Hector Rancon Sandoval v. The State of Texas--Appeal from 241st District Court of Smith County

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NO. 12-05-00186-CR

IN THE COURT OF APPEALS

TWELFTH COURT OF APPEALS DISTRICT

TYLER, TEXAS

HECTOR RANCON SANDOVAL, APPEAL FROM THE 241ST

APPELLANT

V. JUDICIAL DISTRICT COURT OF

THE STATE OF TEXAS,

APPELLEE SMITH COUNTY, TEXAS


MEMORANDUM OPINION


Hector Rancon Sandoval appeals the trial court s order revoking his deferred adjudication community supervision. Appellant raises two issues on appeal challenging evidentiary sufficiency. We dismiss for want of jurisdiction.

Background

Appellant pleaded guilty to sexual assault, a second degree felony, on February 7, 2005. On March 7, 2005, the trial court found that the evidence substantiated Appellant s guilt. However, pursuant to a plea bargain, the trial court deferred a finding of guilt and placed Appellant on community supervision for ten years. On March 24, 2005, the State filed a motion to adjudicate and revoke Appellant s community supervision based on its assertions that Appellant had violated the terms and conditions of his community supervision. Specifically, the State asserted that Appellant had violated the conditions of his community supervision by committing a terroristic threat against his probation officer, David Wood. The court conducted a hearing on the motion on April 22, 2005.


At the hearing, Appellant pleaded true that he was the same person placed on deferred adjudication, but pleaded not true that he violated his probation by committing a terroristic threat against Wood. The State called Wood, a community supervision officer for Smith County, who testified about Appellant s failure to comply with the terms of his community supervision as alleged in the revocation motion. Specifically, Wood stated that Appellant made a threat against him by saying that he noticed there was no security at Wood s office and that somebody could do something like what happened at the courthouse the other day. 1 When Wood asked Appellant what he meant, he said, Well, not me. I m a good person. I wouldn t do something like that. But it could happen. While patting his black backpack, Appellant then said, I carry my backpack with me everywhere. Wood testified that he felt threatened and that Appellant implied he had a weapon in his bag.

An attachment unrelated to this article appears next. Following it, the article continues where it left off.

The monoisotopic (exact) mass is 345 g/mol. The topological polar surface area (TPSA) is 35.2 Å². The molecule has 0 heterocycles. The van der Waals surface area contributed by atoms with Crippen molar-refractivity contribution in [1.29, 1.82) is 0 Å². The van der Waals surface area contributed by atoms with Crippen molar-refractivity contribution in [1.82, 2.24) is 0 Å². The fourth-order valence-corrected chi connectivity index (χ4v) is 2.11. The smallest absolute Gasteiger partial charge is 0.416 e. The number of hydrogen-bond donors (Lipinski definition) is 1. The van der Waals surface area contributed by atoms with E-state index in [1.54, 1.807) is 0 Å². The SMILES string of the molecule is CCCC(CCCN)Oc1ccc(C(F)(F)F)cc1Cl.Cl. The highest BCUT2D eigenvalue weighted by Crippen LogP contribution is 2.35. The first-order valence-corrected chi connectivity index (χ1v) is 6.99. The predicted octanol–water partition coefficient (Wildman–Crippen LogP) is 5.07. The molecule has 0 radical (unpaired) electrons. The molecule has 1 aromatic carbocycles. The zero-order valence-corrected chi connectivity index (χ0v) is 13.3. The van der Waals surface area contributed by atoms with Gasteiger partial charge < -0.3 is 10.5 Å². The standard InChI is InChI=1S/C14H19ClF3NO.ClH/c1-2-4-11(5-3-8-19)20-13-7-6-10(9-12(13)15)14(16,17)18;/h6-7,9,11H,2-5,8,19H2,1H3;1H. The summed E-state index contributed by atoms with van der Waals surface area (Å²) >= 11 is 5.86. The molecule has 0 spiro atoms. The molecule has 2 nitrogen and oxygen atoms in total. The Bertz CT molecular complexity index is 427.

Appellant then testified on his own behalf. He denied carrying a weapon or that he intended to cause Wood any harm or any fear of harm. After considering a presentence investigation report, the court found that Appellant violated the terms and conditions of his community supervision. Consequently, the court revoked Appellant s community supervision and sentenced him to imprisonment for twenty years. This appeal followed.

Adjudication of Guilt

In two issues, Appellant contends that the evidence is legally and factually insufficient to support the trial court s revocation of his deferred adjudication community supervision. Specifically, Appellant asserts that the evidence is insufficient to show that he violated his community supervision by committing a terroristic threat against his community supervisor officer. The Texas Code of Criminal Procedure provides that a defendant may not appeal a trial court s determination to proceed with an adjudication of guilt after a trial court concludes that the defendant failed to comply with the conditions of community supervision. Tex. Code Crim. Proc. Ann. art. 42.12 5(b) (Vernon Supp. 2005). Thus, Appellant s challenge to the sufficiency of the evidence is not appealable because it relates solely to the determination by the court of whether it proceeds with an adjudication of guilt on the original charge. See Hargesheimer v. State, 182 S.W.3d 906, 909 (Tex. Crim. App. 2006); Tatum v. State, 166 S.W.3d 362, 363-64 (Tex. App. Fort Worth 2005, pet. denied). Therefore, we are without jurisdiction to consider the merits of whether the trial court erred in revoking Appellant s deferred adjudication community supervision.

Disposition

We lack jurisdiction to consider Appellant s two issues. Accordingly, we dismiss this appeal for want of jurisdiction.

JAMES T. WORTHEN

Chief Justice

Opinion delivered May 26, 2006.

Panel consisted of Worthen, C.J., Griffith, J. and DeVasto, J.

(DO NOT PUBLISH)


1 A disgruntled defendant opened gunfire on the Smith County Courthouse on February 24, 2005, killing two people and injuring several others.